~faith,
    Timothy.
    Last edit by ZASHAGALKA on Dec 6, '06
  5. by   Keysnurse2008
    hmmm.....that is just it. i think that it is ridiculous that md's take credit for everything that all members of the healthcare team do. it is like they are "starved" for attention and want to steal credit away from other healthcare team members. many...are still blissfully trying to live in the past era of healthcare where the physician is "the captain of the ship". but...in todays healthcare most facilities ( teaching) acknowledge that anything is a team approach and treat each other pretty much as equals...bc we are! nurses cant operate on patients...so we need surgeons. surgeons cant administer medication 24-7 and take care of all of the patients medical needs 24-7 and continue to operate on new patients each day...so they need nurses.....nurses cant administer all the respiratory txs so we need rt's to assist in managing pulmonary issues. md's/rt's/rn's/cnt's cant be there to prepare all the nutrition/meals that a patient needs to heal so we need dieticians and dietary workers.....nor can we be there to mix and dispense all the medication so we need pharmacists. it is a team effort and every member is needed and cant be deleted or this whole "healthcare thing" will collapse. it really irritates me...when one service takes credit for things like that. the best leaders....publically reconize the other players contributions and receives respect for that acknowledgement.
    i was watching tv a few months back and happened to notice a tv update on the poor guy who was the sole survivor of a coal mine collapse.the patient was very critical ...but he survived. when that physician went on tv to give an update he publically stated the success/outcome of this patient was due to his wonderful and highly skilled team of physicians ,anesthesiologists,residents, icu nurses and other healthcare team membersthat had cared for that patient. he acknowledged his entire team...and i bet he does that often at his facility .....and is greatly respected. if i were a 'betting person" i'd hazard a bet that those icu nurses have alot of respect for him . so...even though you have some low performing md's who have to "steal" recognition for work that isnt theirs...there are also physicians out there like the coal miner doc....who gladly acknowledge his entire team and thus are known for many many great things in their careers. thats just imo..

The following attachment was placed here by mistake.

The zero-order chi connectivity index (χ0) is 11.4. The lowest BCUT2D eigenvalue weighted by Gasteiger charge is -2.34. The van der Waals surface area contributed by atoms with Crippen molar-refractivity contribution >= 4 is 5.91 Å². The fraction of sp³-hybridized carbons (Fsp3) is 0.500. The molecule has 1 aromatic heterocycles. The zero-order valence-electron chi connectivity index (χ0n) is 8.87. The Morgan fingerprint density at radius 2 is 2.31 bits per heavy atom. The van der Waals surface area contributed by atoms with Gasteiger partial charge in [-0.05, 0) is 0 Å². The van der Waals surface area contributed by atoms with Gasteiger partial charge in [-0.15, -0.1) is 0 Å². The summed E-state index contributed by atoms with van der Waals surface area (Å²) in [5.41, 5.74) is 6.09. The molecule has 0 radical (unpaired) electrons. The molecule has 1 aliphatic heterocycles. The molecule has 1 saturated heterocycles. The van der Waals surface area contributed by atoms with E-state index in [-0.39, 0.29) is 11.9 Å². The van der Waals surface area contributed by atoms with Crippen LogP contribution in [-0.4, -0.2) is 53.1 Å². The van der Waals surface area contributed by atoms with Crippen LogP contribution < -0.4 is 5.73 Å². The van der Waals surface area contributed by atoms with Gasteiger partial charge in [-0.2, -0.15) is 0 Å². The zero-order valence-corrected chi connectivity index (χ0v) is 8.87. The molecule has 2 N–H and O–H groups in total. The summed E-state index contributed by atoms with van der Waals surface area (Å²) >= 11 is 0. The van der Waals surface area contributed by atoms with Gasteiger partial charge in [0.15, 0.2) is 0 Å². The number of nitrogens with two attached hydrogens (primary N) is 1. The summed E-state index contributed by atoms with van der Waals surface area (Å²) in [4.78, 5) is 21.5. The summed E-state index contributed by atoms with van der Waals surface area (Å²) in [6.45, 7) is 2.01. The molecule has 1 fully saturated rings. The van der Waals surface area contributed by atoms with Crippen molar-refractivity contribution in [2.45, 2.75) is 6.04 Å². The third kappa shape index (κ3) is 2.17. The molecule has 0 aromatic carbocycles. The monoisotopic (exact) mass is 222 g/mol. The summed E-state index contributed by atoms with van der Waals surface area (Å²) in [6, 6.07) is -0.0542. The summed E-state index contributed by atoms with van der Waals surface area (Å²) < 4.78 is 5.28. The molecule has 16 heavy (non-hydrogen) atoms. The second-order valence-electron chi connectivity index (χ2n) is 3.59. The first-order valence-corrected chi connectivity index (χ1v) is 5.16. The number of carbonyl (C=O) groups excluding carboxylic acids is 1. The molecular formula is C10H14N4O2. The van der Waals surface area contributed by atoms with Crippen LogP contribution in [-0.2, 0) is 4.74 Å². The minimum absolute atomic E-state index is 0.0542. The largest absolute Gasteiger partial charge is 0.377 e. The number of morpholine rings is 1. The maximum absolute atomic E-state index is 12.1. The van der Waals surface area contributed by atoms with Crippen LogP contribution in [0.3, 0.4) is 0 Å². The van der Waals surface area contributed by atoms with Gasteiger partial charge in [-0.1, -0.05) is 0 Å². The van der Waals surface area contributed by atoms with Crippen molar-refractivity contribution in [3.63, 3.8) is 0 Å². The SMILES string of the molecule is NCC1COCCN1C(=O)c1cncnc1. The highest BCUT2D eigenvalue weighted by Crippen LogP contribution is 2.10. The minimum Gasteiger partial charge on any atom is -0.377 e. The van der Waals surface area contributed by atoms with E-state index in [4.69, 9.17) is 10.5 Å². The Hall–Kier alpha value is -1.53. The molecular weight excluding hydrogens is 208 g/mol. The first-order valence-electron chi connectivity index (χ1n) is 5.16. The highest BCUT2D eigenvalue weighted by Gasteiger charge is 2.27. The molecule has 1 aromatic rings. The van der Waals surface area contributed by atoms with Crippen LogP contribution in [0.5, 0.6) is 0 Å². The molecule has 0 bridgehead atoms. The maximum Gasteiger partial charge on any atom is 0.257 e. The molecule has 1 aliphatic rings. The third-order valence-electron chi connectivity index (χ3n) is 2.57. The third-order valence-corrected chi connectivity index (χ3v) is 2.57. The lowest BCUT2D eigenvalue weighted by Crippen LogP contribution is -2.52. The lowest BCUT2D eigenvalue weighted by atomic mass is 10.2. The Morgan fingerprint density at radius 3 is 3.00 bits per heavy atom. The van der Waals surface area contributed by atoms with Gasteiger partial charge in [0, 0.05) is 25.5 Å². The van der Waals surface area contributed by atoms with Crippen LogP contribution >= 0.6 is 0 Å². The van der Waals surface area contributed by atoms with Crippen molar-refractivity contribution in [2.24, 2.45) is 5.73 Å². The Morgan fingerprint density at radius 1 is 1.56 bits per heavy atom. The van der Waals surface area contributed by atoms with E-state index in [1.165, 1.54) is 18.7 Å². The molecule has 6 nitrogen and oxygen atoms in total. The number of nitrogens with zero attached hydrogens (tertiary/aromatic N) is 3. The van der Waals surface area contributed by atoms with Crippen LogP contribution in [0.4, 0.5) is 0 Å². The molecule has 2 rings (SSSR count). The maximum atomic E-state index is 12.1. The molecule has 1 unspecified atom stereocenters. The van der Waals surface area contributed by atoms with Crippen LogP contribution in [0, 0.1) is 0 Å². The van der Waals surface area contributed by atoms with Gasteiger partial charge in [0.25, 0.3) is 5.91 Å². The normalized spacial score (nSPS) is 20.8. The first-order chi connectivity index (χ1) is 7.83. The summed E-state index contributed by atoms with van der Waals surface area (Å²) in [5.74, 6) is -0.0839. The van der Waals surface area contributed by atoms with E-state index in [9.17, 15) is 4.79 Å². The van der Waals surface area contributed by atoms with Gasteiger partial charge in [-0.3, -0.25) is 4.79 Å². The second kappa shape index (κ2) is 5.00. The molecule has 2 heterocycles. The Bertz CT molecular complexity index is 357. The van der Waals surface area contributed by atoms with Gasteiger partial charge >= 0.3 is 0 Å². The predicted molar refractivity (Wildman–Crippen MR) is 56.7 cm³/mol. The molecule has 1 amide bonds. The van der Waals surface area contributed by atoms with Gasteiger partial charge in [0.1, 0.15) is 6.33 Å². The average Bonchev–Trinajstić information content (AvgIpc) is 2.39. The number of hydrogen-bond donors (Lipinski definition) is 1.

6. by   StNeotser
    Of course not. But they'll get it.
  7. by   Hellllllo Nurse
    I clicked on the link, wrote a letter, and submitted it.

    I suggest we keep bumping this thread up, so as many allnurses members as possible can participate.
  8. by   EmerNurse
    OK sent my letter too - would LOVE to see this change! Especially since all those unrecognized nurses on those missions have to PAY for the experience, from what I understand.
  9. by   OC_An Khe
    Added my opinion to the campaign. It is away to help Nursing and others to be recognized for their invaluable contributions to project.
  10. by   EmerNurse
    Just got a lovely (NOT) canned email response:

    (in part)